Om Nomz Hero Note to Self: When presented with a glass of champagne and a shot of espresso, champagne first then chase it down with the espresso. Have a good morning.
This previous weekend marked the beginning and the end of a pop up restaurant hosted by the Le Grande Fooding (Frenchies of course!) dubbed the Exquisite Corpse. Exquisite Corpse is actually a game, played by Surrealist artists each artist took turns painting on a certain section of canvas without seeing the other artist painted. In the end, you unveil what mish mash creation you have created, most likely stare at it for a bit, laugh and eat drink and be merry. Despite the morbid sounding name, the Exquisite Corpse was a 52 hour pop up dinner in which every four hours, a different chef and a new menu was presented which now makes sense and a fitting name for this pop up that was located by the High Line. It reminded me of the 30 Rock episode when Tracy Jordan has the after party and then the after after party and it just keeps going and going, same concept, except more food and no NBC stars present.
|Champagne in the AM...sure there is a rap lyric somewhere|
Given my insomniac ways, I could have went to one of the earlier ones that started at 5 am, but I decided to be somewhat sane and hit up the 9am block on Saturday that featured Ana Ros head of the restaurant, Hisa Franko in Slovenia. Since I did not see Slovenia coming up in any travel itinerary, I thought it would be interesting to try her menu.
|Candlelit dinner, in the AM|
Part of the excitement of a pop up is the discovery of a restaurant that seemed to have been conceived in a random space, and the Exquisite Corpse was no different. After walking up a fading whitewash stairwell you land in a studio that is filled with questionable art pieces and a long grand table that everyone is seated at. Think of any movie that has ever had a scene of a banquet dinner at Versailles and now take that image and forcibly clash it with hipster, artistic vibes and mismatched furniture and that will describe the atmosphere and the table setting. There were candles suck in previously drunk San Pellegrino bottles and as I dubbed a grab bag of utensils and bread all creating a median in the middle of the table with the addition of alternating red and blue vinyl table cloth lined the banquet set table that would have fit comfortably in an East Carolina Smokehouse, although cluttered is the first thing that comes to mind, one cannot help but be bemused by everything and rightfully fitting. Food After the Jump!
|Ear Ravioli trout broth|
Working in a cramped kitchen space, the chef managed to set a steady tempo to the meal staring out with ear ravioli, served in a trout broth. The broth had a piece of nori and sprinkle of sesame that gave it a light Asian undertone with a nice addition of fish roe exploding with each bite. The broth was light and flavorful which worked well with the cheesy ravioli, despite being a bit more al dente than it should be.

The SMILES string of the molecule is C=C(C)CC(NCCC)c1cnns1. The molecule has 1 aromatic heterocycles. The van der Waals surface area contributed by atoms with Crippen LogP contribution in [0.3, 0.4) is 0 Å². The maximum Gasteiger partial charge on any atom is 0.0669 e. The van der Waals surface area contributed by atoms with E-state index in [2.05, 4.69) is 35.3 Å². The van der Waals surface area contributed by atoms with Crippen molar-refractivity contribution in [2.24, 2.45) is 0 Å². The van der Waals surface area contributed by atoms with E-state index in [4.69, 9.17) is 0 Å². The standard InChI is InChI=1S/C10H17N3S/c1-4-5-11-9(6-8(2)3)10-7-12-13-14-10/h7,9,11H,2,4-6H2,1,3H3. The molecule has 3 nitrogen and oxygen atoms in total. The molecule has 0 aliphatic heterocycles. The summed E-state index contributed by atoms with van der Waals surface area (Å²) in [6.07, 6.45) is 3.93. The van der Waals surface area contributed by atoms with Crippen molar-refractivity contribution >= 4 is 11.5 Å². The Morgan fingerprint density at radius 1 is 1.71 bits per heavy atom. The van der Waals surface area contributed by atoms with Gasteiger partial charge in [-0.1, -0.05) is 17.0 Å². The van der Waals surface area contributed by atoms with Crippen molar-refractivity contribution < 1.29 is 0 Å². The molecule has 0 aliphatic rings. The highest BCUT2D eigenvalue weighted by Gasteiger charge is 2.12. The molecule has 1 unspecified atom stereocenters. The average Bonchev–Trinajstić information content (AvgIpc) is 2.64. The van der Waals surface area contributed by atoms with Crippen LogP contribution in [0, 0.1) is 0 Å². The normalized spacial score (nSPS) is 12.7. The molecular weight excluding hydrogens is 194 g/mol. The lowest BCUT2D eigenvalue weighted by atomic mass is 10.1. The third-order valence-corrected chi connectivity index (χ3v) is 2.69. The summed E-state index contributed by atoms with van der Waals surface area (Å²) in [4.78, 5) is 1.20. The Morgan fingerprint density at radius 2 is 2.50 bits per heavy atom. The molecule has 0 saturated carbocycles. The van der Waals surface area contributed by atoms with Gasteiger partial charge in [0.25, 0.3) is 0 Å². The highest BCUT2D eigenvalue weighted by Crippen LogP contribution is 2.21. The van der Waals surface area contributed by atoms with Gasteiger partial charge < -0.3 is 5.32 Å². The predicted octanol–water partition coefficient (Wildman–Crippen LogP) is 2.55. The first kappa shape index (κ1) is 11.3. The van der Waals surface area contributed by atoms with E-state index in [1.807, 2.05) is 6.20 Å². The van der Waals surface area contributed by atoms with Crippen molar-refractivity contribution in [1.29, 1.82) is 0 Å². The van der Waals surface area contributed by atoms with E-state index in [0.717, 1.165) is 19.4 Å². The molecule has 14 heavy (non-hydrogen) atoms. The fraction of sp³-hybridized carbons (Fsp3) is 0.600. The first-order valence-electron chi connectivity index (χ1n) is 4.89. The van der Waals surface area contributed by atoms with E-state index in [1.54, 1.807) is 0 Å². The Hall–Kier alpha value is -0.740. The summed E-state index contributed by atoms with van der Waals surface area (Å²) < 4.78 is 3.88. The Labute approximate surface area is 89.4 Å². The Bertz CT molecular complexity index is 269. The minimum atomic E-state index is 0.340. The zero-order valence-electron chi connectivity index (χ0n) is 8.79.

The next course was a deer tartar was served with a balsamic apple reduction, a fennel sauce and an olive oil emulsion-like sauce. I actually never had deer, I have had Rudolph before (sorry kiddies, the bright red nose doesn’t affect how awesome it tastes) so I am not sure if it is comparable, I am not a zoologist. I expected it to have an assertive gaminess to it but it was surprisingly more of a lingering after taste. The deer was rich and the reduction and sauces accompanying it worked well with the deer. Also given the workout I had that morning, I am assuming deer tartar is quite the protein boost I need, screw whey powder!
The pinnacle of this meal was the black cod, smothered in black truffle foam and blanched asparagus. The foam evoked and perfumed the woodiness and sweet mellow smell of truffles. Each inhalation was a complete sensory overload and as if there was not enough truffle-ness going on, tucked underneath the cod, were black truffle shavings. The cod was cooked perfectly and the sauce on first glance looks like a typical old school Escoffier heavy sauce was creamy yet light. It was a sop dish, meaning you take a piece of bread and you sop up any remaining sauce on your plate.
|Black Cod and black truffles like whoa...oh and asparagus|
Finally the dessert was a goat milk cream with honey figs, almonds, thyme I believe candied olive or brittle and a cake like crumble. I was unfortunately not able to ask much about the dishes but the tangy goat milk with the honey figs worked nicely and the savory notes from the candied olives were nice too. It was a good finish to the meal, a dessert that was just sweet enough and a pleasant ending.
The Chef Ana Ros, came out of the kitchen and explained her food and her concept. She tried to showcase the foods of Slovenia such as the usage of game meat (deer), the usage of fresh water and seafood from the speck of coast Slovenia has (trout and cod). Most of the former Eastern Bloc states have a reputation of being a dead zone of culinary eating (thoughts of meat and potatoes drowned in a brown sauce).
|Summer Nostalgia- goat milk, honey figs|
Thankfully Chefs like Ana Ros and events like the Le Grande Fooding that is humbly proving us wrong about what we may find good food. Though the New York leg of the Le Grande Fooding is over, I expect they will be back next year that everyone should go. Fun time, good food and trying new things what is not to like? Also the addition of a not to shabby gift bag from Citarella, consisting of vinegar, marinara sauce, coffee and a Mast Bro’s chocolate bar, add a protein and a veggie you have the makings of an episode of Chopped.